Anyways, as much as Tony and I have complained about Midnight being a tepid villain and how U.S. really needs to hit the road instead of anchoring himself at the Short Stop, Milgrom & Springer have hurled those two threads together in a very interesting way, which makes for an exciting and surprisingly heartbreaking issue. After going through the usual motions of lingering too long on everyday business at the joint, and Mary and Taryn pulling their usual uncomfortable Betty and Veronica bit as they fight over U.S., the focus narrows on Taryn as she's gaslighted into taking the fall as Midnight. Yes, I know who Midnight actually is, and will save any comments on that until the actual reveal, but I like that it reveals to us the readers pretty early on that she isn't, which makes it all the more gripping and traumatic as we're seeing her fight for her innocence, even as the fight convinces her friends more and more of her guilt and continue to try taking her down.
It does get a bit brutal at times. Taryn is already bruised up from a truck accident (meant to be a red herring tie to Midnight being caught in that explosion), and she's being wrestled down, fighting and kicking, jumping through windows, and even when she tries to escape on a motorcycle, U.S. 1 is hitting her with tear gas, ripping the bike from under her, and sending her skidding down an oil-slicked road. On the one hand, it's interesting that they didn't hold back, didn't soften the blows against Taryn nor the dramatic impact it has, and showed her fully holding her own as she fights back and leaves the others just as battered. Also, I appreciate the lack of falling into "cat fight" tropes when she and Mary are duking it out. On the other hand, it really is quite brutal, especially when it's all being thrown at a gaslit woman who's already got a split lip and a shiner, and has a heaviness which feels out of place in what's supposed to be a silly and fun series. It would fit much more comfortably in DC's present line of books. By the way, have I mentioned that DC's current Editor-in-Chief Bob Harras was the assistant editor of this issue?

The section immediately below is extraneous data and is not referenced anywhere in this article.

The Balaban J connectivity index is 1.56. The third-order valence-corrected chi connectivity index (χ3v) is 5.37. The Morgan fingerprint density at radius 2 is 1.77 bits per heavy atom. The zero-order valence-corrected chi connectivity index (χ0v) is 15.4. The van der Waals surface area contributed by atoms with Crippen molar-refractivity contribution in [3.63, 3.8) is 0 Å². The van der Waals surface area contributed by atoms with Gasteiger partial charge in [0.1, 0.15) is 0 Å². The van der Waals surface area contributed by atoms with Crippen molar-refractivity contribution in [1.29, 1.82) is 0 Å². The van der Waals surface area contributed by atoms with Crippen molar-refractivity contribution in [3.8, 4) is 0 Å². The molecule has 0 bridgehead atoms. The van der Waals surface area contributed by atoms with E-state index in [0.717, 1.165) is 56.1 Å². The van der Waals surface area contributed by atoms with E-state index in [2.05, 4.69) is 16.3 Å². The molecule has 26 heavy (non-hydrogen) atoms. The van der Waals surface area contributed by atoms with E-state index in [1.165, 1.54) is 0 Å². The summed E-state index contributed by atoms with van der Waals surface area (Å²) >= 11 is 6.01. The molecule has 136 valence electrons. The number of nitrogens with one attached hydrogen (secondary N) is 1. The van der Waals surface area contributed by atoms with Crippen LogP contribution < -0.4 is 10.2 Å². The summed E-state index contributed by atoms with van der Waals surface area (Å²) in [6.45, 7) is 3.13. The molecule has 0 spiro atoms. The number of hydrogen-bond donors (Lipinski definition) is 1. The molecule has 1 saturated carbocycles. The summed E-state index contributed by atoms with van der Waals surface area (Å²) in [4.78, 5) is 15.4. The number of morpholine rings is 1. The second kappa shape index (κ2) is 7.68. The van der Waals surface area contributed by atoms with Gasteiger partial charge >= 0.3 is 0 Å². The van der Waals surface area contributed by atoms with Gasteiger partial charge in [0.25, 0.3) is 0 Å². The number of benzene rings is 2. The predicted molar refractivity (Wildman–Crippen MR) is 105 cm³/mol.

But it's still not bad stuff, and is very nicely executed. By staying away from the rule-lined vehicles, Springer is forced to push into the struggle between the main characters, and there lot's of great focus on the tension on their faces as they've all been tricked into a situation none of them wants to be in, even as they try resolving it in any way they can think of. Springer has really settled well into the book after his initial awkwardness, and instead of hoping for him to be replaced, I've come around to fully accepting him and look forward to the rest of his run.
One area they fumble on with me is U.S. 1, the truck. The last issue was all about how the truck has gained a level of sentience and now has the ability to take control of itself when the situation calls for it. We seem to have a callback to that here, but they instead write it off as Ulysses having now formed an almost telepathic link with U.S. 1, so he can take control of it purely by the will of his CB signal metal skull. I don't like this. Get rid of the remote-control silver dollar, sure, but if you're going to go to all the trouble of making U.S. 1 a distinct persona with his own agency, stick with it. I'd much rather have him and Ulysses having to work together than U.S. 1 just robotically responding to thoughts coming directly from Ulysses brain.